community: Milyakburra, Bartalumba Bay Outstation
mother country: Umbakumba
dance: Diningwilangwa (Dugong)
"My dad didn’t want to stay in Darwin at the East Arm leprasorium, so he walked to Numbulwar . He slept under trees and ate goanna on the way. It took him a long time to get home, a few months. He stopped in Numbulwar with the Munguwar people for 6 months and learnt their language Wunginpuu. He taught it to us. Maicie Lalara's father brought him back and they made a canoe. When my dad got back he married my mum. I was born in Umbakumba1957 in the old mission hospital. They were staying in Darliga Bay. I had two elder sisters. One day a eagle came and took them both. Took their lives. My mum and dad told me the story."
Elvis Bara, a respected senior artist, assumes multiple roles as an Arts and Cultural Officer, songman, and singer. Growing up in Umbakumba, Elvis now resides between Milyakburra (Bickerton Island) and Bartulumba Outstation. Elvis' artistic practice encompasses painting, carving and printmaking. As a senior male artist, Elvis holds great significance in leading ceremonies across the Groote archipelago and Numbulwar on the mainland. Elvis's artworks beautifully depict his Bara songlines and totems, with the stories of the dugong and West Wind holding a special place in his heart.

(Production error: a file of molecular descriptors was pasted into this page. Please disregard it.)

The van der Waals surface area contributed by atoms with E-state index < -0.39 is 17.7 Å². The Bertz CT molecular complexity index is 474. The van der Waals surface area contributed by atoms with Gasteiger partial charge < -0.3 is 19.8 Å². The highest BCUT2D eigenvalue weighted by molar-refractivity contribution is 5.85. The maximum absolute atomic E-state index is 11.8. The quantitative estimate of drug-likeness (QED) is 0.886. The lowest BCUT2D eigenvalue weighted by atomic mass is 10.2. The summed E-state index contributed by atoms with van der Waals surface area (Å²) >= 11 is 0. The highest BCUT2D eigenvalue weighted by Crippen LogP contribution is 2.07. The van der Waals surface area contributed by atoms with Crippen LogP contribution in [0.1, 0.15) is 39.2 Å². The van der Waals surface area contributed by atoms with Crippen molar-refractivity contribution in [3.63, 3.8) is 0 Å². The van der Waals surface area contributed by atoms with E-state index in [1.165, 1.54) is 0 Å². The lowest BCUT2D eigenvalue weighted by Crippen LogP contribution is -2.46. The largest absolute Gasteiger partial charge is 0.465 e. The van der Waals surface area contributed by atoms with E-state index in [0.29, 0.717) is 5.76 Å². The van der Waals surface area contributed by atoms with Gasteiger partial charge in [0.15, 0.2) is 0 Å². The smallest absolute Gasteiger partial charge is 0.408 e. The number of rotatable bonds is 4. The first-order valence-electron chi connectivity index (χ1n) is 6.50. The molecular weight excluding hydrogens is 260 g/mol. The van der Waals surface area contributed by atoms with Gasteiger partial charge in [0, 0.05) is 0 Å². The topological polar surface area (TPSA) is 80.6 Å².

As an Arts and Cultural officer with Anindilyakwa Arts, Elvis dedicates himself to the important task of teaching these crafts to others, particularly the younger men.
Elvis and his partner Stephanie Durilla, an accomplished senior artist is her own right, often collaborate creatively on artworks, pioneering new styles. Most recently they have developed a unique form of sand painting. Using a manganese base, reminiscent of traditional Groote Eylandt barks, Elvis and Stephanie create intricate, graphic patterns using coloured sand collected from a special site near the mangroves at Bartalumba Outstation.